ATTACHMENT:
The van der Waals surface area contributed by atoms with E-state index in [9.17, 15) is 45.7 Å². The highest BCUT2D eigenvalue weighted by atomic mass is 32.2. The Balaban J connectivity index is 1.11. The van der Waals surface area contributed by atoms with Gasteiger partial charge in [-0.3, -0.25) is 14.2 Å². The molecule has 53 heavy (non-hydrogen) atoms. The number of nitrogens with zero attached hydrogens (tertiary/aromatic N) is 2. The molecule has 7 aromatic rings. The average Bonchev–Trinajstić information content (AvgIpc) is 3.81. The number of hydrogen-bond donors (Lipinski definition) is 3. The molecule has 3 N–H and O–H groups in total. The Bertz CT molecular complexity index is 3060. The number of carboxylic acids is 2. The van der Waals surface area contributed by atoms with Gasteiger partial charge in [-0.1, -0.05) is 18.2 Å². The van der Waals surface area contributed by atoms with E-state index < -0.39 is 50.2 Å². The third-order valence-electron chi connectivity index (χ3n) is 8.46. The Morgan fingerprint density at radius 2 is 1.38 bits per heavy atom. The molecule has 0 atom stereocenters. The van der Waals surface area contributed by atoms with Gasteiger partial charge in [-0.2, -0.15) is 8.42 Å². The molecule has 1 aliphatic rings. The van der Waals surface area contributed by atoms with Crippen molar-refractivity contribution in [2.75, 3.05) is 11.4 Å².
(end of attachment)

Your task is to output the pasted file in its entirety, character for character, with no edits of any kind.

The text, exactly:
The van der Waals surface area contributed by atoms with E-state index in [9.17, 15) is 45.7 Å². The highest BCUT2D eigenvalue weighted by atomic mass is 32.2. The Balaban J connectivity index is 1.11. The van der Waals surface area contributed by atoms with Gasteiger partial charge in [-0.3, -0.25) is 14.2 Å². The molecule has 53 heavy (non-hydrogen) atoms. The number of nitrogens with zero attached hydrogens (tertiary/aromatic N) is 2. The molecule has 7 aromatic rings. The average Bonchev–Trinajstić information content (AvgIpc) is 3.81. The number of hydrogen-bond donors (Lipinski definition) is 3. The molecule has 3 N–H and O–H groups in total. The Bertz CT molecular complexity index is 3060. The number of carboxylic acids is 2. The van der Waals surface area contributed by atoms with Gasteiger partial charge in [-0.1, -0.05) is 18.2 Å². The van der Waals surface area contributed by atoms with E-state index < -0.39 is 50.2 Å². The third-order valence-electron chi connectivity index (χ3n) is 8.46. The Morgan fingerprint density at radius 2 is 1.38 bits per heavy atom. The molecule has 0 atom stereocenters. The van der Waals surface area contributed by atoms with Gasteiger partial charge in [-0.2, -0.15) is 8.42 Å². The molecule has 1 aliphatic rings. The van der Waals surface area contributed by atoms with Crippen molar-refractivity contribution in [2.75, 3.05) is 11.4 Å².